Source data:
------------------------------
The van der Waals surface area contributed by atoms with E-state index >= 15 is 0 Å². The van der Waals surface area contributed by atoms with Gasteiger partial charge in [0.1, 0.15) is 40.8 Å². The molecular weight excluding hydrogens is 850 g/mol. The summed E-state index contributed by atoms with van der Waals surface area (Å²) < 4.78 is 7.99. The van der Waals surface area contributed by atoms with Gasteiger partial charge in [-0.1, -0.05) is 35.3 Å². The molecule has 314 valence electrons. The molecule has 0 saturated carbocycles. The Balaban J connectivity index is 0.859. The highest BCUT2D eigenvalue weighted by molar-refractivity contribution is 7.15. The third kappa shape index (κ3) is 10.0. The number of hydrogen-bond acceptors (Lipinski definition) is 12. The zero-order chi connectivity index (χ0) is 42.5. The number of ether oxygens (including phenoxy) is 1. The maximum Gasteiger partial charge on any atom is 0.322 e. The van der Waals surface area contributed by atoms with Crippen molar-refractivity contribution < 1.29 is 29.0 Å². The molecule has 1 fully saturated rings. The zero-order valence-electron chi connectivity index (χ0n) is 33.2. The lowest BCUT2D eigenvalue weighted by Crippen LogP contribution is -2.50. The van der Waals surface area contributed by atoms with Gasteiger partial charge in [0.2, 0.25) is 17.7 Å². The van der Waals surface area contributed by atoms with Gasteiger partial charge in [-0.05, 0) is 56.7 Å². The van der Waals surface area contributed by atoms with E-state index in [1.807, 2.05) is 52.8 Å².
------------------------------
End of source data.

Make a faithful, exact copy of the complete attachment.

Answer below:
The van der Waals surface area contributed by atoms with E-state index >= 15 is 0 Å². The van der Waals surface area contributed by atoms with Gasteiger partial charge in [0.1, 0.15) is 40.8 Å². The molecular weight excluding hydrogens is 850 g/mol. The summed E-state index contributed by atoms with van der Waals surface area (Å²) < 4.78 is 7.99. The van der Waals surface area contributed by atoms with Gasteiger partial charge in [-0.1, -0.05) is 35.3 Å². The molecule has 314 valence electrons. The molecule has 0 saturated carbocycles. The Balaban J connectivity index is 0.859. The highest BCUT2D eigenvalue weighted by molar-refractivity contribution is 7.15. The third kappa shape index (κ3) is 10.0. The number of hydrogen-bond acceptors (Lipinski definition) is 12. The zero-order chi connectivity index (χ0) is 42.5. The number of ether oxygens (including phenoxy) is 1. The maximum Gasteiger partial charge on any atom is 0.322 e. The van der Waals surface area contributed by atoms with Crippen molar-refractivity contribution < 1.29 is 29.0 Å². The molecule has 1 fully saturated rings. The zero-order valence-electron chi connectivity index (χ0n) is 33.2. The lowest BCUT2D eigenvalue weighted by Crippen LogP contribution is -2.50. The van der Waals surface area contributed by atoms with Gasteiger partial charge in [0.2, 0.25) is 17.7 Å². The van der Waals surface area contributed by atoms with Gasteiger partial charge in [-0.05, 0) is 56.7 Å². The van der Waals surface area contributed by atoms with E-state index in [1.807, 2.05) is 52.8 Å².